The Wheel has been developed by the Sustainable Traditional Buildings Alliance (STBA) following on from their report “The Responsible Retrofit of Traditional Buildings” published in September 2012 and funded by the Department of Energy and Climate Change (DECC). The Report identified significant challenges in traditional building retrofit because of the uncertainty of existing data and research, the complexity of interactions, and possible conflicting priorities and values. The Wheel has been designed to address such issues by clearly identifying different benefits and concerns, by referencing the most relevant and accurate information, and by providing a systemic and holistic approach to retrofit design, application and use. The Wheel is both an aid to decision making and a way of learning about traditional building retrofit. It is linked to the STBA Knowledge Centre where further information, case studies and retrofit advice is available.
The Wheel and the accompanying Knowledge Centre will be updated on a regular basis as new research and evidence about traditional building retrofit becomes available. The intention and desire of the developers and funders is that the Wheel and Knowledge Centre continue to be developed in response to and through interaction with professional and public participation in traditional building retrofit, and in the learning that accompanies this. In this way the risks accompanying retrofit can be reduced, the positive opportunities increased, and society can benefit from joint endeavour and understanding.
The Wheel has been developed with funding and support from the Department of Environment and Climate Change (DECC). The work has been undertaken by Isabel Carmona, Peter Cook, Adrian Leaman, Neil May, Tom Randall and Caroline Rye under the direction of the STBA project steering group formed by Roger Curtis (Historic Scotland), Sam Allwinkle (CIAT and Napier University), Sofie Pelsmaker (UCL EI) and David Pickles (English Heritage).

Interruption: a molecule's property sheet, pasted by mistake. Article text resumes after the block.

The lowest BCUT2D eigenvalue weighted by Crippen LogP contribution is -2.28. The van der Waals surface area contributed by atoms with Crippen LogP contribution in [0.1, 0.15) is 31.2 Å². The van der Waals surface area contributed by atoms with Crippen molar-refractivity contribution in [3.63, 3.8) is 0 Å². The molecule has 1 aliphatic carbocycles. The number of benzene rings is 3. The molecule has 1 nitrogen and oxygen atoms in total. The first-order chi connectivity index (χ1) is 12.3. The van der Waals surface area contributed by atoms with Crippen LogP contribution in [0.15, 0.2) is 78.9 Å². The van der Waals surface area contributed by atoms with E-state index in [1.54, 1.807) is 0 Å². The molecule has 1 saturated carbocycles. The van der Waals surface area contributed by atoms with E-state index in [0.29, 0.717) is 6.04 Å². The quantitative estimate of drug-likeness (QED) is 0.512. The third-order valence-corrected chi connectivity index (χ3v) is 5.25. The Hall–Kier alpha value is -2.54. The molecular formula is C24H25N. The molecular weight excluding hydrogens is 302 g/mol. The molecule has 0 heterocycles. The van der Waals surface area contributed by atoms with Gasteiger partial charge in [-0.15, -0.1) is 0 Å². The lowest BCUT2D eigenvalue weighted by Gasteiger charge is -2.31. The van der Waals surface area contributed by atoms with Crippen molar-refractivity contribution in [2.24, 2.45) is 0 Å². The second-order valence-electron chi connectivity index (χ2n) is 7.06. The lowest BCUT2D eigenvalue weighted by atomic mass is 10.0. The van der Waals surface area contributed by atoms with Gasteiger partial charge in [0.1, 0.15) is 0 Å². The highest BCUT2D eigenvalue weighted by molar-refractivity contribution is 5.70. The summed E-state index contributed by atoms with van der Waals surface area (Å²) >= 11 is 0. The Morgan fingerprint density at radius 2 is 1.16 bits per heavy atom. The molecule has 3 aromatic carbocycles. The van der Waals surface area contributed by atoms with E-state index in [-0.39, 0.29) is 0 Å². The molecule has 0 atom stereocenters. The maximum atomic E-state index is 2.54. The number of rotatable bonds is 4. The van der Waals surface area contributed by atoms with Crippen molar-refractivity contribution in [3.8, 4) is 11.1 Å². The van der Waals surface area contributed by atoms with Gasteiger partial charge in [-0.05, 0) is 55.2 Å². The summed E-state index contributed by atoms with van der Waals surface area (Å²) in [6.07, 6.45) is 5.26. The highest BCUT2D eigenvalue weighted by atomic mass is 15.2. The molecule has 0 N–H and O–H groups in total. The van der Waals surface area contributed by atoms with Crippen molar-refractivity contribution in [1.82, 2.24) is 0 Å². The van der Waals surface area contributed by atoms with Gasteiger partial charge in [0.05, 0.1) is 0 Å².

During the Wheel’s development the following expert group was consulted: Dr Caroline Rye (Walls), Prof Chris Sanders (Roofs), Sofie Pelsmaker (Floors), Dr Paul Baker (Windows and Doors), Diane Hubbard (Chimneys), Nicholas Heath (Heating and Renewables), Ian Mawditt (Ventilation) and Dr Victoria Haynes (People interaction).
The Wheel is free to use. Copyright of the Wheel is retained by DECC.
The copyright of any document referenced remains with its authors.
Contact: For further information please contact STBA: email@example.com
The wheel depicts more than 50 measures that can be used for the retrofitting or refurbishing of traditional buildings. It encourages exploration of the measures’ advantages, concerns about their performance and possible interactions between them.
Each measure has a number of advantages and concerns (categorised into technical, heritage and energy). The concerns are colour coded and their summary is shown in the wheel 'rings' for technical, heritage and energy concerns.
To get started you can:
1. Choose your Building Context in the side-bar - some concerns depend on the building context.
2. Explore categories (e.g. Wall, Roof, Floor etc.) around the outer circumference by clicking on them.
3. Explore measures by clicking on them:
or by selecting from the side bar.
Open Up tabs (Advantages, Technical Concerns, Heritage, Concerns, Energy Concerns etc) to show detail.
4. You can add the measure to your selection list
and then continue exploring. Exploration can be methodical (around the wheel in order) or you can look at the links between measures.
When retrofitting traditional buildings a measure has interactions with other measures. These are depicted by coloured arrows whenever you view a measure – the thickness of the line represents the intensity of the interaction.￼The interactions of the measures you've added to￼your list are shown in light-grey as you move through the categories.
5. You can follow the links (coloured arrows) to related measures.
The reason for the link is given by its colour.
Related measures also appear on the side bar.
Going further you can:
6. Look deeper into the concerns – to explore the detail of the potential risk and find out about suggested actions to minimise risk.
7. Look at references to further research, guidance and case studies.
8. Select various measures – by adding them to your list.
9. Look at the summary report.
Print out the report that contains all the detail of the context and measures chosen, their advantages, concerns, and related measures, with details of suggested actions to minimise risk and references to follow up.